goods, and even his chattel - a thorough shattering of the "hedge about
him" that had seemed to be evidence of his favor with God (Job 1:10).
Satan even assaulted Job's own "flesh and blood" through the
catastrophic death of all his children; and finally, the enemy struck
the Prophet's own "bones and his flesh" (Job. 2:5), reducing the poor
man to boils and corruption and leaving him broken with nowhere to exist
other than on a dungheap - this surely is a type of total death!

Ah, but let us behold the renewal of our flesh in the restoration of
Job, even to "double of what he had before" (Job 42:10). The devil does
his utmost, and Job, as a type of the saving God-man, refused to "say
some word against the Lord, and die" (Job 2:9). Thus he prefigured what
Panayiotis Nellas calls the liberation "of human nature from enmity
toward God and from enslavement to the devil." As "the Lord's wounds
become the means of healing for humanity," so Job's suffering was the
precursor of the "one hundred seventy years" after his affliction (Job
42:16). Nicholas Cabasilas says, "It was when He mounted the Cross and
died and rose again that the freedom of mankind came about, that the
form and the beauty were created."

Likewise, in ascending the dungheap and refusing to curse God, Job
defeats Satan's scheme to reduce his faith. He stands a faithful,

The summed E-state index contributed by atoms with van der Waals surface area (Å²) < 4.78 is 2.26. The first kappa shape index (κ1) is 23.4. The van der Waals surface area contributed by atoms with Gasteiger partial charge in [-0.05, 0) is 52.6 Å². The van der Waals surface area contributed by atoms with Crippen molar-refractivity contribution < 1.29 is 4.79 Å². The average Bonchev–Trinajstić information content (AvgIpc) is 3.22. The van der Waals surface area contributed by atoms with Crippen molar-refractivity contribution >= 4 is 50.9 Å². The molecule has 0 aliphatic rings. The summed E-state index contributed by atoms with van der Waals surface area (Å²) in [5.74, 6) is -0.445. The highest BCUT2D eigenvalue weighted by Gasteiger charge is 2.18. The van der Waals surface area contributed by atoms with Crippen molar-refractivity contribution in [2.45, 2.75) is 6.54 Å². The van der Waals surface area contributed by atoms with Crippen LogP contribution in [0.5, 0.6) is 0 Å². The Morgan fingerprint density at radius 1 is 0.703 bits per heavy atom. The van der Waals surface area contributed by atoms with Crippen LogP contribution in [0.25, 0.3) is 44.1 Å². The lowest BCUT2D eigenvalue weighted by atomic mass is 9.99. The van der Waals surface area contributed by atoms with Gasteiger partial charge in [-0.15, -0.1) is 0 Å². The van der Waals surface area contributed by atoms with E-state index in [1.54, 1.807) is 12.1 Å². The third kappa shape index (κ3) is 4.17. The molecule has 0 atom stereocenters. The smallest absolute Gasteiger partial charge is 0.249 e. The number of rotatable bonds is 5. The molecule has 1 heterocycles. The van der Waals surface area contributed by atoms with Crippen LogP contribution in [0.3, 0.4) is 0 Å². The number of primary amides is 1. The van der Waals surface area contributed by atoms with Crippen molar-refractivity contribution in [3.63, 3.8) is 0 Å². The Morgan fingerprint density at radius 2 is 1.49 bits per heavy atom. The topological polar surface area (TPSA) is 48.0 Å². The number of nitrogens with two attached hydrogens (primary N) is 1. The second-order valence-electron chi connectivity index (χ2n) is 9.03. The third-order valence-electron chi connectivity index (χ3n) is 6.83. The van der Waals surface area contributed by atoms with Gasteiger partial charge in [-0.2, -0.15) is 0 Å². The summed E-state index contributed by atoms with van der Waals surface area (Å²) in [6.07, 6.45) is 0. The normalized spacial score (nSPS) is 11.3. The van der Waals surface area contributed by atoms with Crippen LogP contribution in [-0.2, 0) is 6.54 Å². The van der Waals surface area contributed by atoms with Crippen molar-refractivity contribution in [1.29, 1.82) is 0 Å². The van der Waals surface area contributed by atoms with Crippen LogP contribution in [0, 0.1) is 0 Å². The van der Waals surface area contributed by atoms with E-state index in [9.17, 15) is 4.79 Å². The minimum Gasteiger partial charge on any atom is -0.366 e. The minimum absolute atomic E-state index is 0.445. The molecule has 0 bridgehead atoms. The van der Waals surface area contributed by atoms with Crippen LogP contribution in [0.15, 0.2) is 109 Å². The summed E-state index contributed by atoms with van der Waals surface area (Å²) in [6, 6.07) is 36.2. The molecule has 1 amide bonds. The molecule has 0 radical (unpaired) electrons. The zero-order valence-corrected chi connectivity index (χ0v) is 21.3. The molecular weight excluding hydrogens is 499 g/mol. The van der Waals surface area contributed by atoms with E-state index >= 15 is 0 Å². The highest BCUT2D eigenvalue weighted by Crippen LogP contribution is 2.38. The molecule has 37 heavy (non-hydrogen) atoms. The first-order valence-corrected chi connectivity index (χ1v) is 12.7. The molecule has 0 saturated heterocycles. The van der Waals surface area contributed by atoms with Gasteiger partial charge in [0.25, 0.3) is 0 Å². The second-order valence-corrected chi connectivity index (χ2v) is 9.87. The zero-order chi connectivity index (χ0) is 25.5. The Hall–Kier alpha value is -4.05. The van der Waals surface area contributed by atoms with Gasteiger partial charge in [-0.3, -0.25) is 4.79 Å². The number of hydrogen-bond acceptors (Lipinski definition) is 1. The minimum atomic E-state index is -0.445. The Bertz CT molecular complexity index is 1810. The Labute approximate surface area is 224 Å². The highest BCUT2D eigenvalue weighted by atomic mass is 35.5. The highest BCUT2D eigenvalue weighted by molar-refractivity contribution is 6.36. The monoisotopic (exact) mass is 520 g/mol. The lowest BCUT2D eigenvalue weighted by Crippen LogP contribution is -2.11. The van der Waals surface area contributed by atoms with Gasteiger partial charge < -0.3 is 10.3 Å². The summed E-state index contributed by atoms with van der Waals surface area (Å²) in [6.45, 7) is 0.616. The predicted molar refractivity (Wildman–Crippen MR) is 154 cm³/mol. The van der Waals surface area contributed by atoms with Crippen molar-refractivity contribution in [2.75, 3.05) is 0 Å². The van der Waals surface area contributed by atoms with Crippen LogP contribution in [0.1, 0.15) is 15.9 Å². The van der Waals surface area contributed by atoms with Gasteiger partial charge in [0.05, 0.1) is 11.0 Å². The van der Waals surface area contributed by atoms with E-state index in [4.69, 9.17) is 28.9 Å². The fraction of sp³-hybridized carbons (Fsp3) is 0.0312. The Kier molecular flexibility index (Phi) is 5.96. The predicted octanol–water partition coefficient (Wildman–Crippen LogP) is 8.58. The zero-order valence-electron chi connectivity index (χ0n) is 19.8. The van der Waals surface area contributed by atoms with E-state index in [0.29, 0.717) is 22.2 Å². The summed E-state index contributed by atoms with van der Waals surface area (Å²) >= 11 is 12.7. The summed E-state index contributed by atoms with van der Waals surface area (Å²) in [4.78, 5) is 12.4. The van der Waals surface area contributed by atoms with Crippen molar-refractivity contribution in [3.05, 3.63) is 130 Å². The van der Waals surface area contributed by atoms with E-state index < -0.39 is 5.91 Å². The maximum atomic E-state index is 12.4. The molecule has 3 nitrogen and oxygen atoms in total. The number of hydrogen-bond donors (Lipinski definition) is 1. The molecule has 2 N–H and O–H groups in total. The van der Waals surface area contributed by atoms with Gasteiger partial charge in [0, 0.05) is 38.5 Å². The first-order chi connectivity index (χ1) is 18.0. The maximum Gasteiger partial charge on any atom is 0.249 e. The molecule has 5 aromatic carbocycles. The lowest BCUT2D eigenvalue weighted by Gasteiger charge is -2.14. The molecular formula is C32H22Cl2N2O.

suffering servant of God, a "harmless, true, blameless, godly man" (Job
2:3), who resolutely "cleaves to innocence" and overturns the dark
powers that would take us all. How profoundly Job models the Suffering
Servant Who was to come! Panayiotis Nellas points out that, by His
descent "to death, the Logos renewed humanity in general and made it
incorrupt along with the human nature which He had assumed and by means
of it." In accepting his death on the dungheap, God's suffering Prophet
both reveals and foreshadows the ultimate destiny of our human nature in
Christ. He manifested in himself through his tormented flesh, the
determined love of Christ in the laying down Himself for us.

When Christ our God recast human nature, raising it up in a new,
imperishable, and spiritual body, He disclosed true humanity, the
"spiritual body" (1 Cor 15:44) that rises free from the limitations of
time and space being endowed with new, spiritual senses and functions -
what Panayiotis Nellas calls "the resurrected blessed flesh of the Lord"
in which all the Faithful in Christ partake. Hence, Christ "creates a
new place for [renewed men] to live. And this place is His body."
Notice "the new place" and condition in which Job lives when the Lord
prospers him: a place in which he prays for his friends, and they
receive the forgiveness from God (Job 42:10). As Gregory the Great
notes: "he makes his prayers more powerful in his own behalf who offers
them also in behalf of others."

The doubling "of what [Job] had before" (vs. 10) even further typifies
the new Life in Christ. His daughters are the new Day that has dawned
in Christ, the sweet scent of cassia from His pure offering, and the
"cornucopia," the limitless horn of grace that showers the Faithful (vs.
14). Truly, Job has been raised with all whom the Lord freed from Hades
(vs. 17).

May we who read of Job, imitate his valiance, compete with him in
patience, that...nobly standing up to the ambushes of the devil, we may
obtain all that Thou dost give, O Christ.